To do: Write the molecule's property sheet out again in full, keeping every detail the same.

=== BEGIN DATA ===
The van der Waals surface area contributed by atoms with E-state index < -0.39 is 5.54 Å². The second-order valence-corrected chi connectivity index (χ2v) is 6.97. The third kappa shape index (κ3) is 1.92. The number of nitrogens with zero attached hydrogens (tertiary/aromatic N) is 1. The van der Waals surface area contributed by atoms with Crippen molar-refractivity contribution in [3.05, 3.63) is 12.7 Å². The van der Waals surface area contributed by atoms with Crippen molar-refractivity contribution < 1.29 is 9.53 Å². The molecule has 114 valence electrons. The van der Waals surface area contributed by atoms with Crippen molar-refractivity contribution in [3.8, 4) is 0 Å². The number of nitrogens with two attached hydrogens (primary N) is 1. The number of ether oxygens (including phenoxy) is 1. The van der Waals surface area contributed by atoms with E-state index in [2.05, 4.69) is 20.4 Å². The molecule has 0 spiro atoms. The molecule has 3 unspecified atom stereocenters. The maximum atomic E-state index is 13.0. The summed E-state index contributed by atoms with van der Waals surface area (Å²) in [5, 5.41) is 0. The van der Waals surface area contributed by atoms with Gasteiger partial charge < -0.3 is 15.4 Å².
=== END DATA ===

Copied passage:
The van der Waals surface area contributed by atoms with E-state index < -0.39 is 5.54 Å². The second-order valence-corrected chi connectivity index (χ2v) is 6.97. The third kappa shape index (κ3) is 1.92. The number of nitrogens with zero attached hydrogens (tertiary/aromatic N) is 1. The van der Waals surface area contributed by atoms with Crippen molar-refractivity contribution in [3.05, 3.63) is 12.7 Å². The van der Waals surface area contributed by atoms with Crippen molar-refractivity contribution < 1.29 is 9.53 Å². The molecule has 114 valence electrons. The van der Waals surface area contributed by atoms with Crippen molar-refractivity contribution in [3.8, 4) is 0 Å². The number of nitrogens with two attached hydrogens (primary N) is 1. The number of ether oxygens (including phenoxy) is 1. The van der Waals surface area contributed by atoms with E-state index in [2.05, 4.69) is 20.4 Å². The molecule has 0 spiro atoms. The molecule has 3 unspecified atom stereocenters. The maximum atomic E-state index is 13.0. The summed E-state index contributed by atoms with van der Waals surface area (Å²) in [5, 5.41) is 0. The van der Waals surface area contributed by atoms with Gasteiger partial charge < -0.3 is 15.4 Å².